Another huge factor was having the support of my wife Shannon at each lap. She was there all day, serving up bottles of Infinite and giving me a positive boost each lap. In past races I did not have a crew and I have to say it really makes a difference to have someone for moral and emotional support during a race. We discussed what laps I would stop for resupply and Shannon had it dialed in. I stopped to pee twice during the race and she switched out my bottles and lubed up my chain during those times. That alone helped me to shave at least 5 minutes and over the course of an entire race, it really adds up. Thanks Shannon for everything!!
Another factor as well was I knew a few people at the race this time around. Seeing a familiar face out on course really helps keep the motivation high and it is really nice to talk with someone during a long race. On lap 4, I rode with a super stand up guy by the name of James Hoffmeister. This guy first of all is 72 years old and rides like a man half his age. He has the spirit of a 20 year old and he can hammer by the way. Age is truly in your mind and James embodies that philosophy. He came up to me during the lap at a time when I was starting to feel fatigued and I had started to slow up a bit. He said pick it up Chris in a firm and supportive way. He knew I could do it, so he said it and I obliged. I kicked in to reserve mode and started to crank out the miles. I paced him for the entire lap and felt really good. We chatted a bit, but mostly we just hammered it out at a good pace, content to be in the zone. He later dropped me, but thanked me for pacing him. I thought I would never see him again and eased up a bit at the end of the lap. I have to admit, it was really cool to catch him in the last half mile. He was all encouragement and true class in that moment and congratulated me on the strong finish. It was an honor coming from such a legend. Thanks Jim!! I also saw James’ wife Beth out on course and she was all smiles. She kept her fast pace up all day and won her division by a long margin. It was fun to talk about our cats after the race, as she is a very passionate cat lover. Both she and James are some of the most friendly, humble and truly bad ass riders out there. They both have been local heros for me for a long time and it was really inspiring to race with them. Another local Asheville rider Nick Bragg was racing too. I saw Nick for a brief time on lap 5 as he was lapping me. Nick is a really cool, young local from Asheville that is super talented and very humble as well. He is a true hammer-head and it was really cool to ride with him for a minute or two. He chatted for awhile and gave me strong words of encouragement and went on to finish 3rd place in Expert Men. Nice job Nick!! It is really humbling to talk with and race with these kinds of people. All of them embody what real sport is about and it is really fun to be a part of their positive energy.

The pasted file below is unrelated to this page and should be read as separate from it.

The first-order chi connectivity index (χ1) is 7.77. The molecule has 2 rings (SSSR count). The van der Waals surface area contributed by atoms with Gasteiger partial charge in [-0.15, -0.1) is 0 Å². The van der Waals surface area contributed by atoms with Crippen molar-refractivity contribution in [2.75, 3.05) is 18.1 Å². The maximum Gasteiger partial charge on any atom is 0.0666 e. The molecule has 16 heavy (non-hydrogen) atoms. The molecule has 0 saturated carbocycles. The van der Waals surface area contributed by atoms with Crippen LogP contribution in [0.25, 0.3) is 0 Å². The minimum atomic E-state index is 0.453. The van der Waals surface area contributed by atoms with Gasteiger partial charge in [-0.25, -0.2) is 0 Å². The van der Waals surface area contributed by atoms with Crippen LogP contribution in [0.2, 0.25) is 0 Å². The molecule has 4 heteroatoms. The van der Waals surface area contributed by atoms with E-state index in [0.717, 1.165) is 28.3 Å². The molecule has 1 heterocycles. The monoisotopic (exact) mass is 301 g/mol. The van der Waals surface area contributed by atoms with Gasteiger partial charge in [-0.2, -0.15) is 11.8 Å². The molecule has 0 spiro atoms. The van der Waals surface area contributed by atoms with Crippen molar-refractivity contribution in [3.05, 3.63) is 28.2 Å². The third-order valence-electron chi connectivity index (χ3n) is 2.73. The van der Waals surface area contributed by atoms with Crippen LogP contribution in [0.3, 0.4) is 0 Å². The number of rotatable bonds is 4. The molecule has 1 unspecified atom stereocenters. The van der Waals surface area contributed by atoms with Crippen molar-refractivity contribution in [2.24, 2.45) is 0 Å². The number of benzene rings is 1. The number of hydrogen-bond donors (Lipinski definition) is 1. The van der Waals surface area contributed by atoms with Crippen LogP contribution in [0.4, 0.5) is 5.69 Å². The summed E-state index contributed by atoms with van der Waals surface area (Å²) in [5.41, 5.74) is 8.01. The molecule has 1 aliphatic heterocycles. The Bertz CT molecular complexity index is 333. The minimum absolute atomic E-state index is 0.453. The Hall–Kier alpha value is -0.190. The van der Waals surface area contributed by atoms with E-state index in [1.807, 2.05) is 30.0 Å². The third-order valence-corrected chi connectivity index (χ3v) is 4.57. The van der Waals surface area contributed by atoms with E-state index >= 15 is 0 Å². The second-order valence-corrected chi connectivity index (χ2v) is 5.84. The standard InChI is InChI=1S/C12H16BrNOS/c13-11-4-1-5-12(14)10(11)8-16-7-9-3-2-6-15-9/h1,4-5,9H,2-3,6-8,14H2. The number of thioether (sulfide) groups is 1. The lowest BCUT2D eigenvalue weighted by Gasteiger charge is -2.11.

So basically, the camaraderie seemed to help me tremendously during this race. Racing is an individual sport against your own goals and expectations, but it is also a social sport. As I have gotten older, I am realizing the social aspect of riding is a really important factor in the enjoyment part of the sport. When you can go out with a group of friends that push you and support you, the entire moment is enhanced and we remember that biking truly is a social sport meant to be shared with others. When I lived in Colorado, I always trained and rode by myself and I lost the drive after a while. In North Carolina, I have ridden more with others and I think that is what has kept me more motivated and psyched to share the experience with others. This kind of experience is also a big factor in why I started Pisgah Mountain Bike Adventures. After all a shared experience is something that can bond people around a common thread and it is strengthened and made more complete and meaningful as a result. So my take out of this race was to keep it fun, share the experience with others and to relax and let it happen. Letting go and going with the moment and enjoying the entire process from start to finish. After all, riding bikes is fun and I don’t think I ever felt worse after a bike ride than I did before. I might be more tired, but I am always more fulfilled and happier than when I started. Biking and racing is an easy way to experience bliss and find out what you are really capable of doing with the proper attitude and motivation. I can’t wait for the next race.